Discusses Need to Continue Supporting Michigan's New Clean Energy Economy, Promoting Advanced Vehicle Technologies
Speaking in front of an audience of 150 guests, U.S. Senator Debbie Stabenow delivered the keynote address at the Southern Wayne Regional Chamber of Commerce Legislative Forum Luncheon at the Crystal Gardens Conference Center in Southgate. As Co-Chair of the bipartisan Senate Manufacturing Caucus and Chairwoman of the Senate Agriculture Committee, Senator Stabenow discussed how she is in a unique position to help transform and grow our automotive and agriculture industries.
Senator Debbie Stabenow said: "If you make things and grow things in Michigan you will create jobs in Michigan. Here in Wayne County we are seeing that put to practice as the region is leading the way in advanced vehicle and battery manufacturing. Agriculture in Michigan is growing five times faster than the economy as a whole. I will continue working to support our clean energy economy and agriculture sector to create new jobs."
Senator Stabenow talked about her work to spur clean energy manufacturing in Wayne County. She authored the Department of Energy retooling loan program, known as Section 136, which Ford used to transform the Michigan Assembly Plant in Wayne to build the new Ford Focus and battery-electric Ford Focus in Michigan. Thanks to the retooling loans, Ford will be able to employ thousands of workers and bring jobs back from Mexico to build the battery packs to support the new production in Wayne.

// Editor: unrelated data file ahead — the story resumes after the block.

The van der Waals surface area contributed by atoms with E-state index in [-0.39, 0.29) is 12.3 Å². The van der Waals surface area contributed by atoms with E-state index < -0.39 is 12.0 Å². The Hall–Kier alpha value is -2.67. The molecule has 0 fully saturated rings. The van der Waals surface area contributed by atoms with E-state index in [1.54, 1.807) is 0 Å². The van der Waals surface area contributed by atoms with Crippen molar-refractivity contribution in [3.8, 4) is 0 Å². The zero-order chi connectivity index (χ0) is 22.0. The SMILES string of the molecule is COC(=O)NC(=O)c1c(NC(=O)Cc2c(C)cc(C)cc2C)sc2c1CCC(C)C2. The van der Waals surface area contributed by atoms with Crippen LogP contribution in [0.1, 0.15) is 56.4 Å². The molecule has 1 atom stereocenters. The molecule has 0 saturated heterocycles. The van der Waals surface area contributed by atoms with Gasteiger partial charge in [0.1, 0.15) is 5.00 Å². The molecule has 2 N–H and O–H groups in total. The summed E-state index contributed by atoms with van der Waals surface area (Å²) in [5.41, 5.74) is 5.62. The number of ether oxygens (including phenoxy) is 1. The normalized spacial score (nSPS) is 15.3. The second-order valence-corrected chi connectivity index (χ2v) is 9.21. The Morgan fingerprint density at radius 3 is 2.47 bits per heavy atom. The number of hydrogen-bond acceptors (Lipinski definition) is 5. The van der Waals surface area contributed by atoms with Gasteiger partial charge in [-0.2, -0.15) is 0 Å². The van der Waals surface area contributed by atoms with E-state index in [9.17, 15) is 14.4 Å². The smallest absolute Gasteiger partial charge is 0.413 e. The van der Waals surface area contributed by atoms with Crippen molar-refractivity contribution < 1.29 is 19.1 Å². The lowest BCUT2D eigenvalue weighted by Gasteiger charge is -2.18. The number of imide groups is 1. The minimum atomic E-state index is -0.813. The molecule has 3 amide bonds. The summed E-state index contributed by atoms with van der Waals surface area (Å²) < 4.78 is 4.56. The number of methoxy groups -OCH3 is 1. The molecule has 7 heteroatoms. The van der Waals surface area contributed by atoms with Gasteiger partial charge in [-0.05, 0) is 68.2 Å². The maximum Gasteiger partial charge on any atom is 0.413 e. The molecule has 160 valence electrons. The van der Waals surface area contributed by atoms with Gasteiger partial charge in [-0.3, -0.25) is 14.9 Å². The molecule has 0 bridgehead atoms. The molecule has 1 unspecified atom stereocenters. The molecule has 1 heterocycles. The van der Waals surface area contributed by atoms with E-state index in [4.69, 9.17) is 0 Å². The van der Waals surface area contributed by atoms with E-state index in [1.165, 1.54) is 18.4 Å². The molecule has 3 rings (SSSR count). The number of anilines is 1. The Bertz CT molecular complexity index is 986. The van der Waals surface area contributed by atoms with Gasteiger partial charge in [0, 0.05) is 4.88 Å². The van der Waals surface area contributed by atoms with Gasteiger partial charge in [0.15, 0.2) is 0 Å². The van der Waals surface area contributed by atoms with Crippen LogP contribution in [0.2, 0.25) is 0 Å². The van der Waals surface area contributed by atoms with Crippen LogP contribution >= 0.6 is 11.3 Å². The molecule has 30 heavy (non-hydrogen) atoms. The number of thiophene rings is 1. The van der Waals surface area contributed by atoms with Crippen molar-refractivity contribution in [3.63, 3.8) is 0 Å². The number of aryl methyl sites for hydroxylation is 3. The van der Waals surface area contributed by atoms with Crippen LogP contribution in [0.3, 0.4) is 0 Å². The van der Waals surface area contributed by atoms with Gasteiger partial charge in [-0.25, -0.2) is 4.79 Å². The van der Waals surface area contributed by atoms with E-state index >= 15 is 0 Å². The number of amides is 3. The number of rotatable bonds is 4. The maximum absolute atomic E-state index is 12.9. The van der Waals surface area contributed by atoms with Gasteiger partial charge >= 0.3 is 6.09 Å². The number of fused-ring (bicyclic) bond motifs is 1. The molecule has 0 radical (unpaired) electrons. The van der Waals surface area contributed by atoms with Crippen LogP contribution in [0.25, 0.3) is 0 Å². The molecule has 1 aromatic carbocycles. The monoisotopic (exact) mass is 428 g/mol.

She also discussed how Michigan has become the advanced battery capital of the country. She was instrumental in fostering an important public-private partnership that helped GM build a battery pack assembly plant for the Chevy Volt in Brownstown. A123 Systems also has advanced battery facilities in Brownstown and Romulus for hybrid and electric vehicles thanks to this partnership.
As Chairwoman of the Senate Agriculture Committee, Senator Stabenow pointed out that Henry Ford was one of Michigan's greatest agriculture pioneers, involving farmers in the work he was doing on automobiles. As Michigan's second-largest industry, agriculture today generates more than $71.3 billion in revenue each year and supports one out of every four jobs in the state.